Are you ready to see your training pay off? Set a new PR? Lose weight? Enjoy an active lifestyle well into your later years? I would imagine most of us would answer these questions with a resounding yes, in which case, change is probably the best prescription for making that happen. Doing the same thing you’ve always done and expecting to get different results, well, it just doesn’t make sense. What you did yesterday, last week, last month, and last year, all add up to where you are right now. As we get ready to head into the new year, why not focus on making lasting changes? With that in mind I have laid out 3 key steps for creating a foundation that will get you to your goals and make change stick.
1: Change Your View. We look at exercise all wrong. Do you exercise to eat, or eat to exercise? The former puts all the focus on calories, without any regard for the quality of calories, the latter means we are making a conscious decision of how we fuel our bodies, so that we may live an active and fulfilling lifestyle. We love to celebrate our cookies, cake, pizza and beer using exercise as a justification, but our bodies need more than just the macro-nutrients (protein, fats and carbs) that come from those kinds of foods. Our bodies cannot function properly without the micro-nutrients (vitamins and minerals), that come from our fruits, vegetables, nuts, beans and quality meats. These micro-nutrients are needed for a wide range of bodily functions, from metabolizing food to tissue repair. Without these nutrients our bodies start to break down. Through my years coaching athletes, it’s not uncommon to see a “skinny” athlete that “eats whatever they want” get sidelined due to injury. It’s easy to forget, much like beauty, skinny is only on the outside, true health is on the inside. Without proper nutrients our bodies can’t heal and repair from activity as they should. Our food, if nutrient dense, can help reduce inflammation, maximize energy and accelerate recovery.
2: Create Consistency. Rigid rules don’t work. Please, for the love of everything delicious, please read that again. Consistency is key, strict diets don’t make lasting changes. Yes, you can have great results on Whole30, Keto, Paleo, etc. but going into those with a temporary mindset means you ultimately plan on going back to your old habits. By shifting our focus and eating to support our activity instead of being active to justify our eating, we can begin to create healthy lifelong habits, which is the only truth path if you plan to be active your entire lifespan. The choices we make today, the ugly truth is, they matter in ten years. We want to create healthy habits, ones that keep us strong, injury free and give us plenty of energy for years to come, but the question is, how much do you want it? In my experience, the easiest way to create consistency in your health is to start with one small change at a time. I promise you this will add up over time and some day you’ll look back and think to yourself, “Wow, I can’t believe how much my habits and health have changed for the better.” What does one small change look like? It looks like starting with something simple (but challenging!), such as putting your fork down between bites of food, or focusing on one meal a day and making it as healthy as you can. Eventually this will become your new normal.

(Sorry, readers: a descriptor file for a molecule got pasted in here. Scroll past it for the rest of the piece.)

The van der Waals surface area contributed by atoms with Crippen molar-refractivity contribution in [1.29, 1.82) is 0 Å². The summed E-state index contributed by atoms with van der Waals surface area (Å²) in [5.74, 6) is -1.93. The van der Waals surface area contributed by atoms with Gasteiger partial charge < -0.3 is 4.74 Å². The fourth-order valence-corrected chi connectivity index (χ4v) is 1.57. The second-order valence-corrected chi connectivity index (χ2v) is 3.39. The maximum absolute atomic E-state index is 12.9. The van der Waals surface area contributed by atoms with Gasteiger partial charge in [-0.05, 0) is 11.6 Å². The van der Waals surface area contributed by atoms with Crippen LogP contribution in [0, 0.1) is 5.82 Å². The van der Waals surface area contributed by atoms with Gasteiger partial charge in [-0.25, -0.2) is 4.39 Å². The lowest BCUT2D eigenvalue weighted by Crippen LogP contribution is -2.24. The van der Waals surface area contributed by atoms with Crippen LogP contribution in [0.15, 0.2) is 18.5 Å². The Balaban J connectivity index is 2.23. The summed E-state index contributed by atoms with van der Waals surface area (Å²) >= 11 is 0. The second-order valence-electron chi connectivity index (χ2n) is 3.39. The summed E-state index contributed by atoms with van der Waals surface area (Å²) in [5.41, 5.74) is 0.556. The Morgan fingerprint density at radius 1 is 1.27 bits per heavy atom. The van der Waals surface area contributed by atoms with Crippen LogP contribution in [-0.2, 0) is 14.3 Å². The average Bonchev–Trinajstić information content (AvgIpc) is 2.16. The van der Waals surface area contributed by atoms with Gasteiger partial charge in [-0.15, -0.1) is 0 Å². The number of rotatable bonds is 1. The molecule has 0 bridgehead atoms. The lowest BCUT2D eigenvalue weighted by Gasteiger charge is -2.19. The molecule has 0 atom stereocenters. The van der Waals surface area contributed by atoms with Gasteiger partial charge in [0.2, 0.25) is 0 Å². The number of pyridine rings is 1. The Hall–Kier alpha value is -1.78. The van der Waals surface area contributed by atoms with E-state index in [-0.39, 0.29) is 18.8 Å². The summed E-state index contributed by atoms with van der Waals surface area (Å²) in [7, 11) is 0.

3: Cut the Crap. No, I’m not telling you that you can never eat a doughnut. Are you surprised when you eat a doughnut to find out that it’s full of sugar and fat? Yeah, me neither. But what about that organic, gluten-free, fat-free, all-natural meal you picked up to take as lunch? Oops, we might want to check that. When I say cut the crap, it means the unnecessary crap. I’m not surprised to find sugar in my doughnut, but I certainly don’t need it in my condiments, beans, bread, frozen vegetables, “healthy snacks” and everything else in between. Don’t be fooled by the outside labels on foods, read the ingredients. If you start reading labels, I promise you you’ll be very surprised at the garbage put into supposedly healthy choices. Read enough labels and you might even decide you would rather have the real, whole version of that food.
And a friendly reminder, by reducing your sugar intake you will help lower your triglycerides (which are linked to heart disease), reduce your risk for Type II diabetes, boost your energy, level your moods, and improve your performance. Taking the road less traveled is not always about exercise, but about small, healthy, daily choices that other people aren’t making. Once you start down that path, you may find you can never turn back.